Before I knew what had happened, I had a 12-minute long video tailor-made for my students in French I, II and III. It wasn’t perfect, but it was good enough for my first go around, so I went with it. I created a Youtube channel and shared the link with my students.  The video below is a pared-down version of the original video I shared with my students. Hopefully, it will give you a glimpse of the finished product. 

This app allowed me to make content that was a bit more personal. My first Clips movie afforded my students a peek into my life down on the farm in Midway, Kentucky.  They saw me walking the dog as I happened upon a dead skunk in the middle of a field. They even had the pleasure of seeing me haul away said skunk in a plastic bag!  Most got a kick out of this. 

When I anticipated that students might not understand a word or structure, I embedded keywords in cloud bubbles to draw their attention to the contextual cues provided.  All of these new or potentially unfamiliar structures were part of the follow-up questions students completed after watching the video. As a follow-up, I asked students to answer the questions below in English:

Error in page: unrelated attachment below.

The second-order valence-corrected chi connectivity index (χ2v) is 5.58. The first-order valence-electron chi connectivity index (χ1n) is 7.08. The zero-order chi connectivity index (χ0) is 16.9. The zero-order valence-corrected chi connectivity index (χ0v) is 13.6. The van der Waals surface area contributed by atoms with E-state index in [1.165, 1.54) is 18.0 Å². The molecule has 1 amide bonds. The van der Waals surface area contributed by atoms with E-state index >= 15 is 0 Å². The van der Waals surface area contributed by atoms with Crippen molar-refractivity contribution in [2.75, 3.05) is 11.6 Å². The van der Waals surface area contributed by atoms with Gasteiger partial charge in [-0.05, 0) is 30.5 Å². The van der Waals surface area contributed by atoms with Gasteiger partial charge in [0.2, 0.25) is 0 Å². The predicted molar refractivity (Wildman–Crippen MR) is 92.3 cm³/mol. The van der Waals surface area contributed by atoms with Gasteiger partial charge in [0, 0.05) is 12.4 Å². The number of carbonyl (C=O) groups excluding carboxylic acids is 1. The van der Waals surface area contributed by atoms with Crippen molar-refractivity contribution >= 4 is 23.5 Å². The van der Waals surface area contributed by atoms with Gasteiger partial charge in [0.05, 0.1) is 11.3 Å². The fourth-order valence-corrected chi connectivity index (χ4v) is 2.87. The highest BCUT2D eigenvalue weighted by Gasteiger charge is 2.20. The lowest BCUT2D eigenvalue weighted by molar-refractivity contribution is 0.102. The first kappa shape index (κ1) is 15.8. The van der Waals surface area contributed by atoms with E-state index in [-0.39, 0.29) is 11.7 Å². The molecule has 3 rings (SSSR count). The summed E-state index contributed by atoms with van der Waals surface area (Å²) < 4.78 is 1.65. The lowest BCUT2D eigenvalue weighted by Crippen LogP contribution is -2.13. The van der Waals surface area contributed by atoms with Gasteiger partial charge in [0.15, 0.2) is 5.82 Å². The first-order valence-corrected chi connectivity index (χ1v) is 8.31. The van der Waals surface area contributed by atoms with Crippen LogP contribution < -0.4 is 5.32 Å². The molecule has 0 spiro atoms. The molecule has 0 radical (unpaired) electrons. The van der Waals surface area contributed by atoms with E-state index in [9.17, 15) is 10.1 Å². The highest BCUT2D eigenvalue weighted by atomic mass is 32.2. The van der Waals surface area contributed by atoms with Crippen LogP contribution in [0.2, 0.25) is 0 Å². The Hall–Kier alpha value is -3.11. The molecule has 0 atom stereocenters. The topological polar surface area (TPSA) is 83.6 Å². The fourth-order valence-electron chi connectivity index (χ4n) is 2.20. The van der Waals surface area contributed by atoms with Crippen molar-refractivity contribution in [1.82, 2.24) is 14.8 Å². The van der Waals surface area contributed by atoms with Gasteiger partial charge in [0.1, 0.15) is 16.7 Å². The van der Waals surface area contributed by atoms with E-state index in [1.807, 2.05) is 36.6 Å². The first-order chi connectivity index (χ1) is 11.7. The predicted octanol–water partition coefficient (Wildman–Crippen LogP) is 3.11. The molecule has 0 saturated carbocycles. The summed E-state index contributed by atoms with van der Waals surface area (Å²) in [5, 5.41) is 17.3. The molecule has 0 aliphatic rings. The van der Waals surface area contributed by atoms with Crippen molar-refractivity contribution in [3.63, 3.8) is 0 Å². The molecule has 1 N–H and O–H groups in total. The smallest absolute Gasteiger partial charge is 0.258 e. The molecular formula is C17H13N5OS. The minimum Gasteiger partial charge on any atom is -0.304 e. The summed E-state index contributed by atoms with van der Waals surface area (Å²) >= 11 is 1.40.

1. What percentage of the video did you understand?
  2. What are the words you couldn’t understand?
  3. What are the five keywords found in the speech bubbles, and what you think they mean?
  4. In 2-3 sentences, write the main events that I talked about in the video.

I am required by my school to give grades, but I didn’t want something that would take a great deal of time for me to correct. Accountability, combined with grading that was quick and easy, is paramount these days. But grades were not the essential piece of this. I needed a way to gauge just how much of the video that my students understood. After all, providing students with comprehensible language is vital, now more than ever. The results were so encouraging that I am already planning new content, with a few tweaks.